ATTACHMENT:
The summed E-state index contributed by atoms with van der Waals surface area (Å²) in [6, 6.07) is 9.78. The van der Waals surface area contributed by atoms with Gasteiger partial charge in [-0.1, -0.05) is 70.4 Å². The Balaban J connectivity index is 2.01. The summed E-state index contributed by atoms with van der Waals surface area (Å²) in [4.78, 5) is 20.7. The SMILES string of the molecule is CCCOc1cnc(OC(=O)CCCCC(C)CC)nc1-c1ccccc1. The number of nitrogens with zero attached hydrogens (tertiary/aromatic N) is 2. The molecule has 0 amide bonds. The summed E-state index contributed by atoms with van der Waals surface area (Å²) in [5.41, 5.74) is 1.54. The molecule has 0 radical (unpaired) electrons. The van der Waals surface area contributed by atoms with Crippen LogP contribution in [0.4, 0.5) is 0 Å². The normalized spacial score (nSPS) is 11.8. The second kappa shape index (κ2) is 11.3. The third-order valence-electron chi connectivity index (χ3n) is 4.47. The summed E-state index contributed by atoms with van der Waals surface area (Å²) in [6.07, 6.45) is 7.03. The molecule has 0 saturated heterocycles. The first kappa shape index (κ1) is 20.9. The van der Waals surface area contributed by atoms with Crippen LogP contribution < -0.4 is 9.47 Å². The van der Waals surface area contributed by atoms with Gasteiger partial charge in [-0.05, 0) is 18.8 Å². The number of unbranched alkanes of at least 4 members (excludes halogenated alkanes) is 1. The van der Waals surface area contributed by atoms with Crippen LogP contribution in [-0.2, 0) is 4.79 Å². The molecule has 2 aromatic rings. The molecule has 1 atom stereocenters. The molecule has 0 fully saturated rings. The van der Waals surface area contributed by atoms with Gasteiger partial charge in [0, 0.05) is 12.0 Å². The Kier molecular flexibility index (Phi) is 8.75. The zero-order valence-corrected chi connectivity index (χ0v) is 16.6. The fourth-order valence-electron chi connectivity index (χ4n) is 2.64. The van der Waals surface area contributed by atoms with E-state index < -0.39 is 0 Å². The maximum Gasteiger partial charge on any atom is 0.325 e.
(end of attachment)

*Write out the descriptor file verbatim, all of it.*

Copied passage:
The summed E-state index contributed by atoms with van der Waals surface area (Å²) in [6, 6.07) is 9.78. The van der Waals surface area contributed by atoms with Gasteiger partial charge in [-0.1, -0.05) is 70.4 Å². The Balaban J connectivity index is 2.01. The summed E-state index contributed by atoms with van der Waals surface area (Å²) in [4.78, 5) is 20.7. The SMILES string of the molecule is CCCOc1cnc(OC(=O)CCCCC(C)CC)nc1-c1ccccc1. The number of nitrogens with zero attached hydrogens (tertiary/aromatic N) is 2. The molecule has 0 amide bonds. The summed E-state index contributed by atoms with van der Waals surface area (Å²) in [5.41, 5.74) is 1.54. The molecule has 0 radical (unpaired) electrons. The van der Waals surface area contributed by atoms with Crippen LogP contribution in [0.4, 0.5) is 0 Å². The normalized spacial score (nSPS) is 11.8. The second kappa shape index (κ2) is 11.3. The third-order valence-electron chi connectivity index (χ3n) is 4.47. The summed E-state index contributed by atoms with van der Waals surface area (Å²) in [6.07, 6.45) is 7.03. The molecule has 0 saturated heterocycles. The first kappa shape index (κ1) is 20.9. The van der Waals surface area contributed by atoms with Crippen LogP contribution < -0.4 is 9.47 Å². The van der Waals surface area contributed by atoms with Gasteiger partial charge in [-0.05, 0) is 18.8 Å². The number of unbranched alkanes of at least 4 members (excludes halogenated alkanes) is 1. The van der Waals surface area contributed by atoms with Crippen LogP contribution in [-0.2, 0) is 4.79 Å². The molecule has 2 aromatic rings. The molecule has 1 atom stereocenters. The molecule has 0 fully saturated rings. The van der Waals surface area contributed by atoms with Gasteiger partial charge in [0, 0.05) is 12.0 Å². The Kier molecular flexibility index (Phi) is 8.75. The zero-order valence-corrected chi connectivity index (χ0v) is 16.6. The fourth-order valence-electron chi connectivity index (χ4n) is 2.64. The van der Waals surface area contributed by atoms with E-state index < -0.39 is 0 Å². The maximum Gasteiger partial charge on any atom is 0.325 e.